Community Pharmacist Refreshes Messages About the Importance of Vaccines
Pharmacist Jessica Bailey Finke administers a bivalent COVID-19 vaccine booster shot to a patient at a community pharmacy in Stuart, Florida.
Early in the COVID-19 vaccine rollout, a petite older woman struggled to maneuver her 6-foot-tall husband in his wheelchair into Atlantis Pharmacy in Atlantis, Florida, for their vaccinations. When Jessica Bailey Finke, PharmD, saw this endeavor, she assured the couple that they would never again have to go through so much difficulty to get vaccinated.
Finke, who is the Enhanced Community Pharmacy Services Fellow and a faculty member at Palm Beach Atlantic University School of Pharmacy, implemented vaccination programs for homebound patients at Atlantis Pharmacy and Prescription Shop of Stuart in Stuart, Florida. “We turned it into a pharmacy service, and we have made a point of serving these underserved patients who are bedbound or whose partners can’t transport them,” she said.
The pharmacies reach out to homebound patients proactively and receive calls directly from patients requesting the service. Additionally, the pharmacies are listed on the websites of organizations that offer a variety of services for homebound people.
When Finke visits a patient’s home, she goes there prepared to make the biggest impact possible. That means bringing enough vaccines for everyone in the household. Prior to the visit, she looks up the immunization record for the homebound patient and any other household members in the state vaccine registry. During the home visit, she lets everyone know which vaccines are recommended for them, including COVID-19, flu, shingles, and pneumonia vaccines. In this way, she has managed to vaccinate many family members and caregivers, some of whom needed a little convincing and may not have otherwise had any intention of getting a particular vaccination.
At one recent home visit to a patient with amyotrophic lateral sclerosis, Finke provided COVID-19 vaccine boosters and flu shots to the woman, her husband, her daughter, and her caregiver.
Both in patients’ homes and at the pharmacy, Finke finds the concerns of vaccine contemplators today are different from those she encountered 2 years ago when COVID-19 vaccines first became available. In the past, people were worried that the vaccine was too new. Today, she says, patients wonder whether getting COVID-19 vaccine boosters is even necessary.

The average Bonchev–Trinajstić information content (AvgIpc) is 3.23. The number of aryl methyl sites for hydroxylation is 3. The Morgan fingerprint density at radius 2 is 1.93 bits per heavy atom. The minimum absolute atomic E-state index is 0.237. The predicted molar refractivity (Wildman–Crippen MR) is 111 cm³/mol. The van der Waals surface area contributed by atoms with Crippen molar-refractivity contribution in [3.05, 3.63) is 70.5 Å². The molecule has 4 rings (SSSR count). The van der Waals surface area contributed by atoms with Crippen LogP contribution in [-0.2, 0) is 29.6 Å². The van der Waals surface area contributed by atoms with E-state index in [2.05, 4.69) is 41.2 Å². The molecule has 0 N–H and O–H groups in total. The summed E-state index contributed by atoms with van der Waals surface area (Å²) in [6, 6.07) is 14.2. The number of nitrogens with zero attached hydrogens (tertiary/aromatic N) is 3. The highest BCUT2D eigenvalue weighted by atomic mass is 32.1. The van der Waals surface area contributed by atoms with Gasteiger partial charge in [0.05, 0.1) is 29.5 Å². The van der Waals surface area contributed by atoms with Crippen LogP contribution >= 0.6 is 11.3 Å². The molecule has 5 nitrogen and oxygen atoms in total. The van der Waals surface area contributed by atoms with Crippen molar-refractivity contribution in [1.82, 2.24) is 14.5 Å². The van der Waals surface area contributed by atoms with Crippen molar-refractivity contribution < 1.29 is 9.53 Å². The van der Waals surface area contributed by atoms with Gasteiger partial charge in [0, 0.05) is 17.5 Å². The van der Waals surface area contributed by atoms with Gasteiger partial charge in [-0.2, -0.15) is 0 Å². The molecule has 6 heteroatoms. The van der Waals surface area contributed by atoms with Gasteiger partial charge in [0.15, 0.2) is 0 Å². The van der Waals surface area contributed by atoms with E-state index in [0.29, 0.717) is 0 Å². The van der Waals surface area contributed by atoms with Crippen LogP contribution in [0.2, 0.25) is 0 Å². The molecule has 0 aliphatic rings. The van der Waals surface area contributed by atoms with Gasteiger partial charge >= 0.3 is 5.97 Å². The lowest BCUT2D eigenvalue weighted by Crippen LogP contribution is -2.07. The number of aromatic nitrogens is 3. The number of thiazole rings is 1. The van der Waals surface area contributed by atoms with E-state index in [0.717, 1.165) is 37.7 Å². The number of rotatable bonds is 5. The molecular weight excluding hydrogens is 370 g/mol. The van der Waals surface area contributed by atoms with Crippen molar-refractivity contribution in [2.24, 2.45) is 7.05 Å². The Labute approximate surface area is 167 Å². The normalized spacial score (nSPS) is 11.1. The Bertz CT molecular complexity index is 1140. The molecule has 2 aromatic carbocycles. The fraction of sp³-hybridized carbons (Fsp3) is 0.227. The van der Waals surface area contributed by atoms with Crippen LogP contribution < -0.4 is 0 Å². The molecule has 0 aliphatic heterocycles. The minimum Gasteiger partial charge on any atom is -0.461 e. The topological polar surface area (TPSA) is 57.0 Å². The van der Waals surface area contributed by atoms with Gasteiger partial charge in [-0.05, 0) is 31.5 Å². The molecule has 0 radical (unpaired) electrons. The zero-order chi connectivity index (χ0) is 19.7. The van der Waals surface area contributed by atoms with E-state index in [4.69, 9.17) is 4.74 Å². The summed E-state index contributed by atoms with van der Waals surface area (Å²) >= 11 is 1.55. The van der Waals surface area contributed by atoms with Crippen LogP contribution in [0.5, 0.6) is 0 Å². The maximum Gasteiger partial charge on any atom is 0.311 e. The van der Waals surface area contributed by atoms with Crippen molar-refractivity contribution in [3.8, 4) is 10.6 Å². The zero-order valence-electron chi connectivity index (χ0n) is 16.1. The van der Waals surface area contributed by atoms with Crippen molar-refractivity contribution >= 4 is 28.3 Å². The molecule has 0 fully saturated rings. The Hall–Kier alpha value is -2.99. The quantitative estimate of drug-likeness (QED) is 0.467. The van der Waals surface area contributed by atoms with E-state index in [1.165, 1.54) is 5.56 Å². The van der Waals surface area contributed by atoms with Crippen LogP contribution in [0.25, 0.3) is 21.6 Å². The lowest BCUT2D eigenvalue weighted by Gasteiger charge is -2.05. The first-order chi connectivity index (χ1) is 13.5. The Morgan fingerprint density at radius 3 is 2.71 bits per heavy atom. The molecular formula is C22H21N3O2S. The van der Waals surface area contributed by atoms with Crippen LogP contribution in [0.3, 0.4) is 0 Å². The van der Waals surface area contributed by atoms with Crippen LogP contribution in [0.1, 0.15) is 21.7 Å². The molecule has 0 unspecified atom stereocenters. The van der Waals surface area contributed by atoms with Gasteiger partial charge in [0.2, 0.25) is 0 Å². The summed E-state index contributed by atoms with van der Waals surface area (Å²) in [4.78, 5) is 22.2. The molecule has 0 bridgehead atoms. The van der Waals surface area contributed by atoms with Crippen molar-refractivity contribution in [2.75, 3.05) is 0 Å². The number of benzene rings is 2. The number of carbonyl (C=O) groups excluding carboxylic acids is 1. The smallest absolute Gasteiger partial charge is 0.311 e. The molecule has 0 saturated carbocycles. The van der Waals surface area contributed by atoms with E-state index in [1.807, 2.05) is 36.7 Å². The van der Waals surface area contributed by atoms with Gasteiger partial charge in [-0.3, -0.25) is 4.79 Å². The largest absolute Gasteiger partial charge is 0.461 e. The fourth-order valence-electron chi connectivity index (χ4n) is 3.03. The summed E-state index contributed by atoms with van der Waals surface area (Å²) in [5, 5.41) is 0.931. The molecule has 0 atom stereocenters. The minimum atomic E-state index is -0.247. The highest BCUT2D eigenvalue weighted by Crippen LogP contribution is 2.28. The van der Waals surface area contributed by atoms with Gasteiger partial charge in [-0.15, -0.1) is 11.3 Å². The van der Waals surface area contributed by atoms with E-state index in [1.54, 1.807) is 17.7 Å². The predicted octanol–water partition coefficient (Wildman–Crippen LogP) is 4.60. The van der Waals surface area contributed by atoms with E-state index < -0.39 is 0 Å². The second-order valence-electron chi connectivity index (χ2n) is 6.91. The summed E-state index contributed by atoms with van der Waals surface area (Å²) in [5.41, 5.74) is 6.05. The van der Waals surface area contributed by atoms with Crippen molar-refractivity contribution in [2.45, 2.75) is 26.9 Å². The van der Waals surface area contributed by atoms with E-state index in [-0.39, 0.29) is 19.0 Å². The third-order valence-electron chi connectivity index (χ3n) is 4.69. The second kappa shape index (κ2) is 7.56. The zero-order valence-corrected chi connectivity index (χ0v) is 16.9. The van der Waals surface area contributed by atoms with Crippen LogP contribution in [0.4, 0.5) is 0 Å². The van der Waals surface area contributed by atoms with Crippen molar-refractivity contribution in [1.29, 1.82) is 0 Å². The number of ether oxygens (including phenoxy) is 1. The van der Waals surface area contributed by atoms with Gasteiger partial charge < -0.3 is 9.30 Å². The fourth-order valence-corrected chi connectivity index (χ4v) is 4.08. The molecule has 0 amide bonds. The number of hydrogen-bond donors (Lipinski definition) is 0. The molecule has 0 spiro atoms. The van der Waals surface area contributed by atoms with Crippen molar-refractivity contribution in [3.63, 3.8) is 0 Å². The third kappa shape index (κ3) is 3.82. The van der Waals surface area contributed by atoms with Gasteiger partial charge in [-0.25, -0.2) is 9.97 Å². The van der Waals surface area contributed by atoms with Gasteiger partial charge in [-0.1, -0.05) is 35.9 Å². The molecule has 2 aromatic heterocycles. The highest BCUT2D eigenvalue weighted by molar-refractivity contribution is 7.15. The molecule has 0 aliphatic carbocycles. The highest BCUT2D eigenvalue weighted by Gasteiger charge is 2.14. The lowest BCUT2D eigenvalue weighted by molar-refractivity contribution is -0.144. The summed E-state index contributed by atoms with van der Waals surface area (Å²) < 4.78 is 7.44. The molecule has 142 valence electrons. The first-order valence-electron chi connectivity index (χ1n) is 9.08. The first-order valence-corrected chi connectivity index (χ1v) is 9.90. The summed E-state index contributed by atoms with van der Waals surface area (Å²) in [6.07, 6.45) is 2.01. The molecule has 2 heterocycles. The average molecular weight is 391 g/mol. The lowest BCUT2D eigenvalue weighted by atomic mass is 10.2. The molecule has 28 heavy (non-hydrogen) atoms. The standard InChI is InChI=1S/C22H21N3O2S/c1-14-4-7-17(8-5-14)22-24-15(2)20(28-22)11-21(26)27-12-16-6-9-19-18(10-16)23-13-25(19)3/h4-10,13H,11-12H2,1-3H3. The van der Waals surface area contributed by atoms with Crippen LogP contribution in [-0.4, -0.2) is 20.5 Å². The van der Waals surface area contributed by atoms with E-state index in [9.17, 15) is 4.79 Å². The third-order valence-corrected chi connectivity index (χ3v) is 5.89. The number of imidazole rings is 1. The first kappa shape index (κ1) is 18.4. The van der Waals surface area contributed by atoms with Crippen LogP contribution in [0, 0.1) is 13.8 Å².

Recently, a family of three came into the pharmacy. The mother and son wanted COVID-19 vaccine boosters, but the father didn’t want the vaccine for himself. He wasn’t opposed to vaccines in general—he’d gotten a flu shot—he just didn’t want the COVID-19 vaccine.
“He said, ‘If everyone’s getting sick anyway, what’s the point?’” Finke recalled.
She reminded the man that, like the flu shot, COVID-19 vaccine doesn’t guarantee a person won’t get the virus. The vaccine lowers the risk for serious illness, hospitalization, and death.
Remind patients that COVID-19 vaccines and ongoing boosters protect their ability to gather with friends and family, send their children to school in person, and many other social activities.
At this stage in the fight against COVID-19, Finke says, patients who are on the fence about vaccination or boosters may need a “refresher” on information about immunizations. Patients not only need to be reminded what the vaccine does and does not do, but they also need to be informed that the initial series they received up to 2 years ago is no longer protecting them, and the disease could have serious consequences.
Finally, Finke says, “I remind them of all the things they valued and held near and dear to their hearts 2 years ago—gathering with friends and family, sending their children to school face-to-face—these are still things we are trying to protect with vaccines and boosters today.”
Resources to help Discuss the Importance of COVID-19 Vaccination and Tailor Your Outreach to specific populations are available at APhA’s Vaccine Confident microsite.